1. Overview

In Linux, files are essential for system configuration and management. One such file is /etc/aliases, which helps simplify email management. This is possible since it defines aliases responsible for determining the destination of incoming mail.

In this tutorial, we aim to figure out the /etc/aliases file.

2. Exploring the /etc/aliases File

/etc/aliases is a configuration file. It assists the mail transfer agent (MTA) in mapping aliases to local user accounts or external email addresses. By default, each line in this file consists of two components:

alias: destination_address
  • alias – Refers to the custom email address to which incoming email messages are sent. It can be a custom name that doesn’t necessarily refer to a valid system account.
  • destination_address – Represents where the email messages sent to the alias should be forwarded to. Moreover, we can add multiple destination addresses separated by commas.

In detail, when the MTA receives an email sent to an email alias, it first turns to the /etc/aliases file. Here, it requests the corresponding destination address and then sends the email to that location.

It’s important to note that we can use the # symbol at the beginning of a line to add comments to our file. These comments present a helpful way to document the aliases.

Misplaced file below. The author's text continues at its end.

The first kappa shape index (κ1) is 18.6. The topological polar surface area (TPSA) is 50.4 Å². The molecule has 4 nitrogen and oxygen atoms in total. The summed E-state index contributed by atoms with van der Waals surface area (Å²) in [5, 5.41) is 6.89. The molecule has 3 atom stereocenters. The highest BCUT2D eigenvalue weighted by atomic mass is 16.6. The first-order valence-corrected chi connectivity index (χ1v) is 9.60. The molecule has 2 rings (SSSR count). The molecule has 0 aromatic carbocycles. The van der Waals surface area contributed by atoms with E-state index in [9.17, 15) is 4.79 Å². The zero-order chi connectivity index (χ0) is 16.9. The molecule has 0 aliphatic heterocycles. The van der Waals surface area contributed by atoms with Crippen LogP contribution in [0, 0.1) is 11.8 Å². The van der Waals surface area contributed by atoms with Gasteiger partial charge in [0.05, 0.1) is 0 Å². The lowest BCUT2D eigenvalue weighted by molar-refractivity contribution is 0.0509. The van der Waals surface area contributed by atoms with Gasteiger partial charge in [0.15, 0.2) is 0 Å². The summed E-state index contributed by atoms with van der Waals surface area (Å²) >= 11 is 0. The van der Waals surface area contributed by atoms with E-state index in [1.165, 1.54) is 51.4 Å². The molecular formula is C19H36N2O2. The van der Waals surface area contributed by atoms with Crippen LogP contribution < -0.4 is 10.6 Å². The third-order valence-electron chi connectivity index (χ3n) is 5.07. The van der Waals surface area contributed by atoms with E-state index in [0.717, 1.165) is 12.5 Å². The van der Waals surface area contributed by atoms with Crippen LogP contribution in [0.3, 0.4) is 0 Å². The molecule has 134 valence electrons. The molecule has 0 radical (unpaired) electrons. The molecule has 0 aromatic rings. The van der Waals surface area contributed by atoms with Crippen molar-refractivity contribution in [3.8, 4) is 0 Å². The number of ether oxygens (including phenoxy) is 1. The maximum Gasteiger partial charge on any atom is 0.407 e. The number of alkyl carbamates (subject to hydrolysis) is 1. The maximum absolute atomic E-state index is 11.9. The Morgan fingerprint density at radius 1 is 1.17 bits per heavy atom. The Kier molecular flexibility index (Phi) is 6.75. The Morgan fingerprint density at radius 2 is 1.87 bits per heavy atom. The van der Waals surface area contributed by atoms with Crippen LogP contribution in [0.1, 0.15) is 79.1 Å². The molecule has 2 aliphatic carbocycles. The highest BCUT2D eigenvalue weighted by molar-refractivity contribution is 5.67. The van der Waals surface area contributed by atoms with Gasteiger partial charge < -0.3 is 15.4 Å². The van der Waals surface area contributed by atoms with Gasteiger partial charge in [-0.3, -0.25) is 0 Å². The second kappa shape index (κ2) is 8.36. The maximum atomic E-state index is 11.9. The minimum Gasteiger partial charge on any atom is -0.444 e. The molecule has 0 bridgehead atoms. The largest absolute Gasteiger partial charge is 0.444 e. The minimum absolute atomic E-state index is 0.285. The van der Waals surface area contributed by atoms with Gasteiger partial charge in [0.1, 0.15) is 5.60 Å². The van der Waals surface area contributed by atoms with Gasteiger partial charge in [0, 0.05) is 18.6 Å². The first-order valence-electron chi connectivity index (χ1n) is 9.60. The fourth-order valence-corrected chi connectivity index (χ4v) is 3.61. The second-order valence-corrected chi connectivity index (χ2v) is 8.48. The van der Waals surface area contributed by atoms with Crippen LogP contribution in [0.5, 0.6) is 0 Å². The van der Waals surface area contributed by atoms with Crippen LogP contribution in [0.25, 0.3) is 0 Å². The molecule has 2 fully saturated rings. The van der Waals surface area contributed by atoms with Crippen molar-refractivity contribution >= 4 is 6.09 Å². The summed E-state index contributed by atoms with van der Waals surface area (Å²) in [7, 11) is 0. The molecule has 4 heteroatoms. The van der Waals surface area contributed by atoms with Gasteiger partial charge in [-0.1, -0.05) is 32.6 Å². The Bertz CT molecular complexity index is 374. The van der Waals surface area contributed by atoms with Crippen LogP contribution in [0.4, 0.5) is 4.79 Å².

3. Updating the /etc/aliases File

We can use a text editor like nano to introduce a new alias to the /etc/aliases file:

# /etc/aliases
postmaster: root

On save, any email addressed to the alias postmaster should now go to the local user root. However, this doesn’t happen unless we update the system’s alias database:

$ sudo newaliases

The newaliases command reads the /etc/aliases file and generates a new alias database. This database is where the MTA searches for aliases when processing incoming emails.

4. Practical Applications

First, the /etc/aliases file enables us to create a mailing list. Mailing lists allow sending emails to multiple recipients. For example, we can define a mailing list known as marketing that includes all members of a particular department:

marketing: [email protected], [email protected], [email protected]

Now, any email sent to the alias marketing will be sent to the three listed external emails.

Secondly, we can use this file for email forwarding:

support: [email protected]

Here, [email protected] receives email messages sent to the support alias.

Finally, the /etc/aliases file helps us associate system accounts with email addresses. For instance, we can redirect all system-generated emails meant for the root user to the system administrator’s email. This way, the administrator stays informed about any potential issues:

root: [email protected]

Above, messages are now sent to [email protected], the administrator’s email.

5. Conclusion

In this article, we described the /etc/aliases file as well as its contents. Then, we explored how to update the file. Later, we discussed its practical applications.

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